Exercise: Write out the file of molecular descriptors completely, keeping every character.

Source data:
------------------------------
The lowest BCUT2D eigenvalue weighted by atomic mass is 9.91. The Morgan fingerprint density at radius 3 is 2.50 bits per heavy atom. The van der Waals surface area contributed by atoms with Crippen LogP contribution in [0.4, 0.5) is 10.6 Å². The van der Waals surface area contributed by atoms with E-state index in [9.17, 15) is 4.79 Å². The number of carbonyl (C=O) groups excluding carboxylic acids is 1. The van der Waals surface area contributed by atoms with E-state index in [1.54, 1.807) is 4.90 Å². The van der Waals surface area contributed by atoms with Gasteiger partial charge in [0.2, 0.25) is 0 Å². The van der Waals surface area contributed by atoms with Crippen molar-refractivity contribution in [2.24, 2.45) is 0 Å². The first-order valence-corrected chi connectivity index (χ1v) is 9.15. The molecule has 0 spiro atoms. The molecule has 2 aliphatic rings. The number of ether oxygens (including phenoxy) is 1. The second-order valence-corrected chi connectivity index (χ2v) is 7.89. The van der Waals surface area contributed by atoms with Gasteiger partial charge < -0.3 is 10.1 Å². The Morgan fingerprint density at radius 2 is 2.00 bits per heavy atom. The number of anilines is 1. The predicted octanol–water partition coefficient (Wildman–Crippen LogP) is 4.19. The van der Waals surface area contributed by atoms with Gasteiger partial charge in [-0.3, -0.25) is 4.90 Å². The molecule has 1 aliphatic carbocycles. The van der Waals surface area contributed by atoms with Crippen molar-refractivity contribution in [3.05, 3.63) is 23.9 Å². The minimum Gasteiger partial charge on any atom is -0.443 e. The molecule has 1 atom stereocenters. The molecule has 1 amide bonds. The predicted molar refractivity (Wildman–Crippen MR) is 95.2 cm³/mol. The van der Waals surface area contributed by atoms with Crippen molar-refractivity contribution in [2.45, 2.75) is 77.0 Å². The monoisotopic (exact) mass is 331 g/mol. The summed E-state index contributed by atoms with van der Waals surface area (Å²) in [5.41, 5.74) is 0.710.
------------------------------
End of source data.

The lowest BCUT2D eigenvalue weighted by atomic mass is 9.91. The Morgan fingerprint density at radius 3 is 2.50 bits per heavy atom. The van der Waals surface area contributed by atoms with Crippen LogP contribution in [0.4, 0.5) is 10.6 Å². The van der Waals surface area contributed by atoms with E-state index in [9.17, 15) is 4.79 Å². The number of carbonyl (C=O) groups excluding carboxylic acids is 1. The van der Waals surface area contributed by atoms with E-state index in [1.54, 1.807) is 4.90 Å². The van der Waals surface area contributed by atoms with Gasteiger partial charge in [0.2, 0.25) is 0 Å². The van der Waals surface area contributed by atoms with Crippen molar-refractivity contribution in [2.24, 2.45) is 0 Å². The first-order valence-corrected chi connectivity index (χ1v) is 9.15. The molecule has 0 spiro atoms. The molecule has 2 aliphatic rings. The number of ether oxygens (including phenoxy) is 1. The second-order valence-corrected chi connectivity index (χ2v) is 7.89. The van der Waals surface area contributed by atoms with Gasteiger partial charge < -0.3 is 10.1 Å². The Morgan fingerprint density at radius 2 is 2.00 bits per heavy atom. The number of anilines is 1. The predicted octanol–water partition coefficient (Wildman–Crippen LogP) is 4.19. The van der Waals surface area contributed by atoms with Gasteiger partial charge in [-0.3, -0.25) is 4.90 Å². The molecule has 1 aliphatic carbocycles. The van der Waals surface area contributed by atoms with Crippen molar-refractivity contribution in [3.05, 3.63) is 23.9 Å². The minimum Gasteiger partial charge on any atom is -0.443 e. The molecule has 1 atom stereocenters. The molecule has 1 amide bonds. The predicted molar refractivity (Wildman–Crippen MR) is 95.2 cm³/mol. The van der Waals surface area contributed by atoms with Crippen molar-refractivity contribution in [2.45, 2.75) is 77.0 Å². The monoisotopic (exact) mass is 331 g/mol. The summed E-state index contributed by atoms with van der Waals surface area (Å²) in [5.41, 5.74) is 0.710.